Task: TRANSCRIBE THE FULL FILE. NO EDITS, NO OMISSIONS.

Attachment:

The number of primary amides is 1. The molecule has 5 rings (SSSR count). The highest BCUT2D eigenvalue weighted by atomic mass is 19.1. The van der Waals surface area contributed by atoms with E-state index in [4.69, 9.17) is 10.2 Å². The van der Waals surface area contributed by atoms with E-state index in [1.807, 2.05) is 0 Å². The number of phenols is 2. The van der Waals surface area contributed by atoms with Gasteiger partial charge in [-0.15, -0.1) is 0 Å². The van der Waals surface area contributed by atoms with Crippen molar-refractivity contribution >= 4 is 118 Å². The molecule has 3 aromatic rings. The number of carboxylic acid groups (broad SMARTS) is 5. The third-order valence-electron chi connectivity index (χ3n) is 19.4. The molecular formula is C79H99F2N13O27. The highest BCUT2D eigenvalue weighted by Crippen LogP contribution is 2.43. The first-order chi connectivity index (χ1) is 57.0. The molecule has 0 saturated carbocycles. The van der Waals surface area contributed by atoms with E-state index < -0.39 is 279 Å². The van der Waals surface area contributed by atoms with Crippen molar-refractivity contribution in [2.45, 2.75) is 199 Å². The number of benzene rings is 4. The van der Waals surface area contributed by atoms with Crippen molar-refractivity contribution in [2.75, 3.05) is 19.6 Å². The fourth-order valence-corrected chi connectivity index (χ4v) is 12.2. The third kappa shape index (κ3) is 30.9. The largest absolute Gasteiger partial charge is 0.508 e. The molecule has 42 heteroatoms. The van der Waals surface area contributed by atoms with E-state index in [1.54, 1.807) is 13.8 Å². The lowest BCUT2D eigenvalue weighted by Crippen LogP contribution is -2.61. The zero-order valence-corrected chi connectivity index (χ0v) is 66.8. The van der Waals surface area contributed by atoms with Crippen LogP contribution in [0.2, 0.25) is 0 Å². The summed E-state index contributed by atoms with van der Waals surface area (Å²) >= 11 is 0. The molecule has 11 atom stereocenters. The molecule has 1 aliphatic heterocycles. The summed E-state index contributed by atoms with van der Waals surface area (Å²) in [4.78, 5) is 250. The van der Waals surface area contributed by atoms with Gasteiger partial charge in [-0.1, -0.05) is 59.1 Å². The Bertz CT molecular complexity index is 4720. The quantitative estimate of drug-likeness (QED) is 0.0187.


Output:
The number of primary amides is 1. The molecule has 5 rings (SSSR count). The highest BCUT2D eigenvalue weighted by atomic mass is 19.1. The van der Waals surface area contributed by atoms with E-state index in [4.69, 9.17) is 10.2 Å². The van der Waals surface area contributed by atoms with E-state index in [1.807, 2.05) is 0 Å². The number of phenols is 2. The van der Waals surface area contributed by atoms with Gasteiger partial charge in [-0.15, -0.1) is 0 Å². The van der Waals surface area contributed by atoms with Crippen molar-refractivity contribution >= 4 is 118 Å². The molecule has 3 aromatic rings. The number of carboxylic acid groups (broad SMARTS) is 5. The third-order valence-electron chi connectivity index (χ3n) is 19.4. The molecular formula is C79H99F2N13O27. The highest BCUT2D eigenvalue weighted by Crippen LogP contribution is 2.43. The first-order chi connectivity index (χ1) is 57.0. The molecule has 0 saturated carbocycles. The van der Waals surface area contributed by atoms with E-state index < -0.39 is 279 Å². The van der Waals surface area contributed by atoms with Crippen molar-refractivity contribution in [2.45, 2.75) is 199 Å². The number of benzene rings is 4. The van der Waals surface area contributed by atoms with Crippen molar-refractivity contribution in [2.75, 3.05) is 19.6 Å². The fourth-order valence-corrected chi connectivity index (χ4v) is 12.2. The third kappa shape index (κ3) is 30.9. The largest absolute Gasteiger partial charge is 0.508 e. The molecule has 42 heteroatoms. The van der Waals surface area contributed by atoms with E-state index in [1.54, 1.807) is 13.8 Å². The lowest BCUT2D eigenvalue weighted by Crippen LogP contribution is -2.61. The zero-order valence-corrected chi connectivity index (χ0v) is 66.8. The van der Waals surface area contributed by atoms with Crippen LogP contribution in [0.2, 0.25) is 0 Å². The summed E-state index contributed by atoms with van der Waals surface area (Å²) >= 11 is 0. The molecule has 11 atom stereocenters. The molecule has 1 aliphatic heterocycles. The summed E-state index contributed by atoms with van der Waals surface area (Å²) in [4.78, 5) is 250. The van der Waals surface area contributed by atoms with Gasteiger partial charge in [-0.1, -0.05) is 59.1 Å². The Bertz CT molecular complexity index is 4720. The quantitative estimate of drug-likeness (QED) is 0.0187.